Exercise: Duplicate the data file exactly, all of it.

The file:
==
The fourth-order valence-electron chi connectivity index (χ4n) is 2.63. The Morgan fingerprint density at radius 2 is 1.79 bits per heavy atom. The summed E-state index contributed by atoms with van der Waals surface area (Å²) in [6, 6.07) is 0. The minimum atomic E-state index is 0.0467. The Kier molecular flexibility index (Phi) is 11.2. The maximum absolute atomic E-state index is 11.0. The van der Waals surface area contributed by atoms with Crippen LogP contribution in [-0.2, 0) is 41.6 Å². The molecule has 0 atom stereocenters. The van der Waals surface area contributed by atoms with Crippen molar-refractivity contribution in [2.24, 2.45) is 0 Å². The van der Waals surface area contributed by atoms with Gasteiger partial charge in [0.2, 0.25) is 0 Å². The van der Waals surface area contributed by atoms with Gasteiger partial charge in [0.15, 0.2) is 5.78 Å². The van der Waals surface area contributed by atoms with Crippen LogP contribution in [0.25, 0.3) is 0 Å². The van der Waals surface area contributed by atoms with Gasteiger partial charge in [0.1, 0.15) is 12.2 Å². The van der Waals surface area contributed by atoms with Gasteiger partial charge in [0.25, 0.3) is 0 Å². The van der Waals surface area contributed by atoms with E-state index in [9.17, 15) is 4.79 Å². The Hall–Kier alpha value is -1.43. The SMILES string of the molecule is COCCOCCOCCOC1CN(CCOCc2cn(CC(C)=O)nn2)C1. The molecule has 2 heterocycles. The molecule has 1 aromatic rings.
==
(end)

The fourth-order valence-electron chi connectivity index (χ4n) is 2.63. The Morgan fingerprint density at radius 2 is 1.79 bits per heavy atom. The summed E-state index contributed by atoms with van der Waals surface area (Å²) in [6, 6.07) is 0. The minimum atomic E-state index is 0.0467. The Kier molecular flexibility index (Phi) is 11.2. The maximum absolute atomic E-state index is 11.0. The van der Waals surface area contributed by atoms with Crippen LogP contribution in [-0.2, 0) is 41.6 Å². The molecule has 0 atom stereocenters. The van der Waals surface area contributed by atoms with Crippen molar-refractivity contribution in [2.24, 2.45) is 0 Å². The van der Waals surface area contributed by atoms with Gasteiger partial charge in [0.2, 0.25) is 0 Å². The van der Waals surface area contributed by atoms with Gasteiger partial charge in [0.15, 0.2) is 5.78 Å². The van der Waals surface area contributed by atoms with Crippen LogP contribution in [0.25, 0.3) is 0 Å². The van der Waals surface area contributed by atoms with Gasteiger partial charge in [0.1, 0.15) is 12.2 Å². The van der Waals surface area contributed by atoms with Gasteiger partial charge in [0.25, 0.3) is 0 Å². The van der Waals surface area contributed by atoms with E-state index in [9.17, 15) is 4.79 Å². The Hall–Kier alpha value is -1.43. The SMILES string of the molecule is COCCOCCOCCOC1CN(CCOCc2cn(CC(C)=O)nn2)C1. The molecule has 2 heterocycles. The molecule has 1 aromatic rings.